In 1993, the New York Daily News sent me to Tokyo to write a series of stories on baseball in Japan. Of course, I did the obligatory "American in a strange land" story, through the eyes of ex-Yankee Mel Hall. I also did an overview of the game in Japan: how it looks, sounds and smells compared to American baseball. But the piece I remember most was about the center fielder for the Seibu Lions.
His name was Koji Akiyama and the reason I was writing about him was because, at the time, he was The Man. Every American player I asked, "Who here could play in the big leagues?" had the same answer: "Akiyama."
He could run and throw and hit for power and, more than anything, he was a showman. And get this -- whenever he hit a walk-off (they call it a sayonara) home run, he would touch home plate after doing a cartwheel and a back handspring as he ran down the third base line. I wanted to see him do that in the major leagues, if only to see what kind of beanball war it might have ignited.
So I arranged an interview with Akiyama at Seibu Stadium, and thanks to a translator named Kota Ishijima -- who greeted me with, "Did you bring any copies of the News? I miss reading it, man" -- I was able to get some really honest answers.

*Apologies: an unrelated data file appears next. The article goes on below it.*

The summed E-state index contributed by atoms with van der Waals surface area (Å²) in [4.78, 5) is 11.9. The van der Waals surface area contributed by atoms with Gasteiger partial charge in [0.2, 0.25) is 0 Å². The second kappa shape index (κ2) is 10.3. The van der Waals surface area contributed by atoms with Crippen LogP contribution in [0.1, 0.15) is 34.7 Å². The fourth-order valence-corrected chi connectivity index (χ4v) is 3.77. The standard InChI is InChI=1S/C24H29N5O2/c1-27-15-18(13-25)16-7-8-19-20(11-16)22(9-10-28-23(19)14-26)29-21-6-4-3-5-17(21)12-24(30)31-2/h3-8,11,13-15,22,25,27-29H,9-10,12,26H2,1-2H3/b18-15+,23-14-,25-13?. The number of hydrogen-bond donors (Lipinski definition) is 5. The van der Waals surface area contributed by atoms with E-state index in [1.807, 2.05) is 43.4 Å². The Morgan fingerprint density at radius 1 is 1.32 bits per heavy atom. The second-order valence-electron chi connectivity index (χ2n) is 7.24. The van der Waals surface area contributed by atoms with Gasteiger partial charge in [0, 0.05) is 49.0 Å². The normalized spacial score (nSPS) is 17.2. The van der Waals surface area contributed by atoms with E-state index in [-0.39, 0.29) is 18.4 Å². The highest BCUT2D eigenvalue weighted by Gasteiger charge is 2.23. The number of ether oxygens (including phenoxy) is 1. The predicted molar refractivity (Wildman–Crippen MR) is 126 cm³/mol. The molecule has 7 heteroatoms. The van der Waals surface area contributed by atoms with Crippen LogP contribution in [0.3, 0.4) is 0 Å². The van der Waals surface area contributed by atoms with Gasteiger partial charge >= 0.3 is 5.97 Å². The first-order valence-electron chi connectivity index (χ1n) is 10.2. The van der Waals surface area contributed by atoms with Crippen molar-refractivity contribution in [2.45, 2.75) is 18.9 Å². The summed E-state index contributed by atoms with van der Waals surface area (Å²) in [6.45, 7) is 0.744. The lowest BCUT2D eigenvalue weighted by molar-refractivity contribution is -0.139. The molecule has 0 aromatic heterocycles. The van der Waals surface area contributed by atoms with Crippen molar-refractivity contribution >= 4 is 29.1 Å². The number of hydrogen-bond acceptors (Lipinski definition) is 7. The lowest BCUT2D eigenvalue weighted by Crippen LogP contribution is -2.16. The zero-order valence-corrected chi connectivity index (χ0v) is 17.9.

For one thing, Koji really wanted to play in the major leagues.
For another, he knew it would never happen.
"If I was younger," said Akiyama, who was 30 at the time, "I would try to do it because I'd want to see how I stand up against the best in the world. But I'm not even my best anymore, and my contract won't allow me to go. Some day, you will see Japanese players in the major leagues; I have no doubt, because a lot of players talk about going to a place where they will be more free to express their individuality."
At the time, Japanese baseball was so very conservative and serious -- known for its pre-game regimen of drills and sweat and its in-game philosophy that all players shall work in harmony, and that no one player should
stand out from the group.
I thought of Akiyama as I followed Ichiro Suzuki through his first few weeks in the major leagues. I'm not sure I'd say Ichiro is what the players would call a "style-master," but he's got swagger. When he picks up a ground ball in right field, he'll stare in at the runner as if to say, "Where you goin?" And while he's been careful of what he's saying to the press, his
teammates told me he does not lack one bit for confidence.
So I asked him if he wanted to come to the U.S. for the same reasons that Akiyama spoke of -- namely, to show off his skills and his personality. "No, I expressed myself in Japan, that was never a problem," Ichiro said through a translator. "The reason I wanted to come here is because my fans wanted to see me take on a new challenge. Playing in Japan was not so interesting anymore."
Ichiro's first month has been very interesting. So interesting, in fact, you have to wonder how long it will be before the next Japanese position player follows in his footsteps.
Somewhere, I'm sure, Koji Akiyama is smiling.
Jeff Bradley is a senior writer for ESPN The Magazine. E-mail email@example.com.
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